State v. Beam, 469.

Docket Nº469.
Citation115 S.E. 176, 184 N.C. 730
Case DateDecember 06, 1922
CourtUnited States State Supreme Court of North Carolina

115 S.E. 176

184 N.C. 730


No. 469.

Supreme Court of North Carolina

December 6, 1922

Appeal from Superior Court, Cleveland County; McElroy, Judge.

Clark, C.J., dissenting.

In a prosecution for having in possession spirituous liquors for sale, admission of evidence that another had bought whisky from defendant years before, and had paid him $1 a quart, held error, as relating to a transaction too remote in point of time, and not so connected with the offense charged as to be evidence of intent.

M. L. Beam was convicted of having in possession spirituous liquors for the purpose of sale, and of receiving more than one quart thereof within 15 days' time, and he appeals. New trial.

The defendant was convicted, at March term, 1922, of Cleveland superior court, of having in his possession spirituous liquors for the purpose of sale, and of receiving more than one quart thereof within 15 days' time, and from the judgment upon such conviction appealed to this court.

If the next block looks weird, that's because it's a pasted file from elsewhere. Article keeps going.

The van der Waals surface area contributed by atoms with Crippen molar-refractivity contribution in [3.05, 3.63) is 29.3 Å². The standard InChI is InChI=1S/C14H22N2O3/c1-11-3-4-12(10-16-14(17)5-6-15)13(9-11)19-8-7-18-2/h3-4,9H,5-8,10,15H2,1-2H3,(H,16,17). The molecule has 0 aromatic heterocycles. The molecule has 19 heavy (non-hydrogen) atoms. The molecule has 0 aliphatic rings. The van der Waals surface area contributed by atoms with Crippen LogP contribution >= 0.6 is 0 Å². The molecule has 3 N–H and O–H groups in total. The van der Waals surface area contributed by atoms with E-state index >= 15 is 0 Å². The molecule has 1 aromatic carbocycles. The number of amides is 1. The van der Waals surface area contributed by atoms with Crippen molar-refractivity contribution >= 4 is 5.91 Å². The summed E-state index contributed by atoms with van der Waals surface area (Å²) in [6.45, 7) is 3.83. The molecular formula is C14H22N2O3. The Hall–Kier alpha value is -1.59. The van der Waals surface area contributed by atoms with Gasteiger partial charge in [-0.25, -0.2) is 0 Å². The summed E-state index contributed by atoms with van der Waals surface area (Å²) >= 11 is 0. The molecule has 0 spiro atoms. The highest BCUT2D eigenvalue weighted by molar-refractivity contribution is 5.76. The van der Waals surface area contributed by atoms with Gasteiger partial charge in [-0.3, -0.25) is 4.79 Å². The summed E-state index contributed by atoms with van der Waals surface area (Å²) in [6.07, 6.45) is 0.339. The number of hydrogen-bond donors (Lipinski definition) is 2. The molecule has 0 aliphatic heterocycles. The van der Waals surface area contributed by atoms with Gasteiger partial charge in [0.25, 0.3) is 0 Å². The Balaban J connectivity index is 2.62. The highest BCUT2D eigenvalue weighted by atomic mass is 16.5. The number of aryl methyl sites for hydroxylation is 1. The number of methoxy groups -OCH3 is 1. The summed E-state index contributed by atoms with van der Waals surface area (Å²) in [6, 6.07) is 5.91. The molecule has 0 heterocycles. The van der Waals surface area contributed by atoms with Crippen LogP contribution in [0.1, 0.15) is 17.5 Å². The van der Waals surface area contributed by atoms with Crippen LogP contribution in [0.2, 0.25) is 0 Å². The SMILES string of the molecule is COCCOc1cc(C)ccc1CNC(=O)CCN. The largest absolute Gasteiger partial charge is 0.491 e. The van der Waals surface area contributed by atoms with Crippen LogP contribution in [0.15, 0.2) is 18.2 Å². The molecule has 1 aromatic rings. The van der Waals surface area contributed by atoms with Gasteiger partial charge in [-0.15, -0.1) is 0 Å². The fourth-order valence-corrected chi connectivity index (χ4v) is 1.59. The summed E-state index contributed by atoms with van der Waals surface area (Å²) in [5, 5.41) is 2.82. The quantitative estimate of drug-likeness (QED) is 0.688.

Defendant's exceptions 2 and 7 were taken to the judge's refusal of a judgment as of nonsuit against the state at the conclusion of its testimony, and again at the conclusion of all the testimony. The state's evidence, if believed, showed that in consequence of information received by them, Officers E. W. Dixon, J. F. Dixon, and M. N. Moore, after obtaining a proper search warrant, went out on Thursday before Christmas, 1921 (December 22d), to Beam's residence, about one mile and a half from Grover, in Cleveland county. The search was made about 3 p. m. of that day. As the officers drove slowly along in front of defendant's house, they noticed three men coming out of a little shop building, and one of those men was putting something in each hip pocket as he came out. This man went out behind the house to the railroad, going in the direction of Kings Mountain. What he was putting in his pocket appeared to be bottles. Officer Moore stopped the man with the bottles on the railroad, and found that they contained two pints of liquor, and looked like the bottles that were found on the premises of the defendant.